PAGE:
031112-megachurches-4The internet keeps telling us that the “megachurch” is dying.

But not when it comes to music.

Churches that serve congregations in the thousands have (intentionally or not) stumbled into the role of music publishing.

Songs written and used in these churches are bouncing from phone to phone and person to person without the slightest influence of a traditional music publisher.

Large churches are writing, recording and releasing their own music to a group of people who are already invested in what the church’s mission. Sure, those songs gradually make their way to other churches, but for the most part, these tunes are having a life within a specific congregational context – although a very large one. But there’s good and bad:

Identity – a church releasing it’s own music can speak directly to the needs and direction of its congregation. Song collections can honor or remember a particular phase in a church’s life or even speak to the future prayers and hopes of a congregation.

Freedom – musicians can play to their full potential without someone telling them the song’s too long for radio airplay or pressure them to make an iTunes release deadline.

Excitement – congregants as well as musicians get the chance to be a part of a project specifically designed for the church itself. With the prominence of small studios and mastering houses, a project can be turned around pretty quickly (if musicians pull it off, that is!)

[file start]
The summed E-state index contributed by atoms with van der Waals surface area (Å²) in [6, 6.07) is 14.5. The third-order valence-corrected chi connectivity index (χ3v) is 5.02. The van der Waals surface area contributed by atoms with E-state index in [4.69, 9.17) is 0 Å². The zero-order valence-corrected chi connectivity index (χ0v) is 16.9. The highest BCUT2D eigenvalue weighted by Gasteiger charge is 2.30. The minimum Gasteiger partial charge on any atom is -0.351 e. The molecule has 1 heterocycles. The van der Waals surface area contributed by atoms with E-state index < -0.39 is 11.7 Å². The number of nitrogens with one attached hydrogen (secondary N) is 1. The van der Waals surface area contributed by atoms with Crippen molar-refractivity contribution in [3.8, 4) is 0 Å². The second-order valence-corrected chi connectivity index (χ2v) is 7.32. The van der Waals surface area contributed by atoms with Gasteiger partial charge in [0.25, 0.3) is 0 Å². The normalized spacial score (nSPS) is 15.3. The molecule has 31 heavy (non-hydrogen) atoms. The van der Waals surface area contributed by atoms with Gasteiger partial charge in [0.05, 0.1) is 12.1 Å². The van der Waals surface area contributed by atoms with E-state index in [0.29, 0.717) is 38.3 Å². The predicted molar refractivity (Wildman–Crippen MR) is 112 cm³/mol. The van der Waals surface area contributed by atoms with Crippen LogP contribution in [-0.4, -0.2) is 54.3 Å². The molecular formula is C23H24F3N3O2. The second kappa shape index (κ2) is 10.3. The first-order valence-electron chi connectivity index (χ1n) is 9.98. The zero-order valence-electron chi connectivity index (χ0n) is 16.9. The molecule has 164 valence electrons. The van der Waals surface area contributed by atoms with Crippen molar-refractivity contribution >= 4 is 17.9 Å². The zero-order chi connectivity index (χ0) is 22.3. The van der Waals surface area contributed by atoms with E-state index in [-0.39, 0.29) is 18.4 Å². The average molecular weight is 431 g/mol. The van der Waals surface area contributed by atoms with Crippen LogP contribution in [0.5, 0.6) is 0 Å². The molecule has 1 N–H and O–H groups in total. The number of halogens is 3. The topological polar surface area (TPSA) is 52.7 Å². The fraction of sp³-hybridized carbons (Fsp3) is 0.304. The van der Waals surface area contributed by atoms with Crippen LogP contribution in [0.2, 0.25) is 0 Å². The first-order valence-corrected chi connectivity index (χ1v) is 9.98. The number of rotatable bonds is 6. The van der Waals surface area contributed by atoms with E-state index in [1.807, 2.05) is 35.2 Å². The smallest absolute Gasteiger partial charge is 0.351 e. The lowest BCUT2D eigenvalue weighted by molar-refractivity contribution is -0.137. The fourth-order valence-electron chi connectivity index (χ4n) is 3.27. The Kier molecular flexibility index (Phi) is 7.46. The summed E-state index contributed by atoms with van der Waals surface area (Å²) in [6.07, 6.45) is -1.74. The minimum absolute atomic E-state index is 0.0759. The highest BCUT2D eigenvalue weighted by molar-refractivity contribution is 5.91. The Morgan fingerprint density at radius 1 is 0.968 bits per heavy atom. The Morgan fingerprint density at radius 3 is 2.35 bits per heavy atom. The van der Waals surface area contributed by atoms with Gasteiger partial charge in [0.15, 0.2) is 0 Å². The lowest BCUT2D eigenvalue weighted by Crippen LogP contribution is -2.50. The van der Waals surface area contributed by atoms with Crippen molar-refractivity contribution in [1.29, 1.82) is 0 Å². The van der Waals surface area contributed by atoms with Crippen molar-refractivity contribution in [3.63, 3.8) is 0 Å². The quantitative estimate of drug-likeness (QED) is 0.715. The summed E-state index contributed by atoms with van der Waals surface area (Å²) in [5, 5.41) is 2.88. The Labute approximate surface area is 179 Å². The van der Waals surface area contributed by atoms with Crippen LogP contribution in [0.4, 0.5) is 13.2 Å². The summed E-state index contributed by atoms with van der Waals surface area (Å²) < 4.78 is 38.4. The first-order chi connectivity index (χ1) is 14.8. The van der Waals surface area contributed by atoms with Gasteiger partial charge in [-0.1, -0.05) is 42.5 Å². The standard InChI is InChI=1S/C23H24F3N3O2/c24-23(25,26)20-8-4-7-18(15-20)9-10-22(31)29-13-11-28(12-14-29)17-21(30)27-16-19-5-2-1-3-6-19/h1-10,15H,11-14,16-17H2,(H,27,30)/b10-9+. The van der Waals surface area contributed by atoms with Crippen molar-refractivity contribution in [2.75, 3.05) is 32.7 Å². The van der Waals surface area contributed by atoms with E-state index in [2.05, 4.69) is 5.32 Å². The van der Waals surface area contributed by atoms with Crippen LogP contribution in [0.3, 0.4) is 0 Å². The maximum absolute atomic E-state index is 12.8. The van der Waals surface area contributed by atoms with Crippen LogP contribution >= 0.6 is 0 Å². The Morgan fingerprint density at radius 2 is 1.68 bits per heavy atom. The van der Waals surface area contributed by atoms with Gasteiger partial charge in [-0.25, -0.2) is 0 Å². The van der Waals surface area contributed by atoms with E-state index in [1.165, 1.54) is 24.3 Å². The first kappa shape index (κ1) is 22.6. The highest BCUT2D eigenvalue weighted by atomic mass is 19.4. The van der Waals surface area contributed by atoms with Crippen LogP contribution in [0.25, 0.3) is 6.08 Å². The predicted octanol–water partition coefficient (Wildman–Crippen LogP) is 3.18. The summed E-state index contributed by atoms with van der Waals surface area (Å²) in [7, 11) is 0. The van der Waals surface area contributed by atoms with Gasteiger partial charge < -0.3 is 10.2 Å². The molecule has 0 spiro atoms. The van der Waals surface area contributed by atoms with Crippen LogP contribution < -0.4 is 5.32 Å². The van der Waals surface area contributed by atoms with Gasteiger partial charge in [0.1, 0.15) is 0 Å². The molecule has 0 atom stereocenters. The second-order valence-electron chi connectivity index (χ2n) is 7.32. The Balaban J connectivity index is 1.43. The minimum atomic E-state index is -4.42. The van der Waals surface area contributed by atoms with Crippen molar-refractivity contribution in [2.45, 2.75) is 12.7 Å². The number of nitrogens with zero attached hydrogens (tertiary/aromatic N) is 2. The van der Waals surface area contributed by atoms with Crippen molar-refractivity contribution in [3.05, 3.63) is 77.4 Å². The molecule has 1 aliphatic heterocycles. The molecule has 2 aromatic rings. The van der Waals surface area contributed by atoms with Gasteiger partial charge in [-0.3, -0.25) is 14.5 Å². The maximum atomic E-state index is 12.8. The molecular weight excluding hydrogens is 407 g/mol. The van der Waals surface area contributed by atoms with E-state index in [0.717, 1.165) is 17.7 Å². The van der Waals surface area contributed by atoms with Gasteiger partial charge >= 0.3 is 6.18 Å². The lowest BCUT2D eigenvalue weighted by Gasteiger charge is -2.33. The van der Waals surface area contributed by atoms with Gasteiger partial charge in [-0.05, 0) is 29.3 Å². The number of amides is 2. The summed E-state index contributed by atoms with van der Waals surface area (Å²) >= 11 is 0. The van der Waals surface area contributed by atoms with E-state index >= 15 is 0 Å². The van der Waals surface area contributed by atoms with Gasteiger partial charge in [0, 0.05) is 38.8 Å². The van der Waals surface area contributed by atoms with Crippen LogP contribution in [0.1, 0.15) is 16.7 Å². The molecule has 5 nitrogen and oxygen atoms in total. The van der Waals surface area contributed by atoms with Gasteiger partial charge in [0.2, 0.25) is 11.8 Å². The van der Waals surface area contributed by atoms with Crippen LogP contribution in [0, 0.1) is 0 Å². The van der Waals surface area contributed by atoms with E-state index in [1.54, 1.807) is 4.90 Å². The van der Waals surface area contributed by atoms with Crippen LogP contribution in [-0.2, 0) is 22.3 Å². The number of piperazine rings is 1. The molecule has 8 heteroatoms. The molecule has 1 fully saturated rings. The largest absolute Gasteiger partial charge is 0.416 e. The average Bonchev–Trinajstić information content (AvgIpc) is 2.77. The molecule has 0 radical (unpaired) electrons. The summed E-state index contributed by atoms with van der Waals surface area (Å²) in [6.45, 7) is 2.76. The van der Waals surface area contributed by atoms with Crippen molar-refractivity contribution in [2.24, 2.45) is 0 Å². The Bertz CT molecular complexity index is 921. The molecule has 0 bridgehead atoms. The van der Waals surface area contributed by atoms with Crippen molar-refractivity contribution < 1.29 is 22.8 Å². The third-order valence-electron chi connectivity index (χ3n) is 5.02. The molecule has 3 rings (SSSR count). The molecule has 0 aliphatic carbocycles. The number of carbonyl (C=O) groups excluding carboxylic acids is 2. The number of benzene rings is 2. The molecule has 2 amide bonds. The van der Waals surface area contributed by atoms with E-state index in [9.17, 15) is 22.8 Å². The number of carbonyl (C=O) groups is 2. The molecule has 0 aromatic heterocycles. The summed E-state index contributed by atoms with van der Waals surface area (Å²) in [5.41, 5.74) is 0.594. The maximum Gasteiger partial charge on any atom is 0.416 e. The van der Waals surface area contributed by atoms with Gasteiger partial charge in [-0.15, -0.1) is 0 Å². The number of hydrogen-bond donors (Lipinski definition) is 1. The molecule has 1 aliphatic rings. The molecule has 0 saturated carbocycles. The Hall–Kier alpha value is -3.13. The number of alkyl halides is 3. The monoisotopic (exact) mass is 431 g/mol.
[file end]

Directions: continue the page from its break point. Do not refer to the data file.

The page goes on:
Vacuum – Sometimes artists don’t know what’s best for a song. The absence of unbiased perspective means mistakes get missed. (There’s a reason why albums have producers.)

Workflow – Especially in cases of volunteer worship teams and technicians, it’s hard to maintain a solid work schedule and steady musical output. Church projects are often held up by the both the schedules and different skill levels of the players.

Indigenous – Worship that reflects “us” is good, but some church projects run the risk of being a bit too self-focused. Many of the albums don’t provide resources for other churches because the team isn’t able to consider what other churches are able to play.
The publishing world is taking notice. We’re seeing a lot more records released as partnerships between churches and publishers and I think that’s a good thing. For too long, we’ve had folks with little to no worship leading experience picking what churches are supposed to play. Big churches and their musicians are funneling fresh, new unexpected music into the church landscape. Kinda’ indie.



  1. nickfranks

    Really excellent thoughts – I can relate to all of what you say from experience and agree but I would rather be part of the former points with the risk of some of the negatives side-effects!

  2. Jonathan Benedetti

    Interesting connection… I would never have thought of megachurch worship as indie, but I see your point. So what do you think are the best examples of this? To me, many megachurch worship records sound like they are mirroring trends rather than setting them. One exception that immediately comes to my mind is the Village Church’s latest “Raging Strong,” which is definitely unique. In your opinion, which megachurches have brought fresh, new unexpected music into the church landscape?

    • toddwright

      Good examples of this might be North Point, Austin Stone and The Village. These churches are releasing a lot of music and garnering industry-level response without being attached to traditional music publishing.

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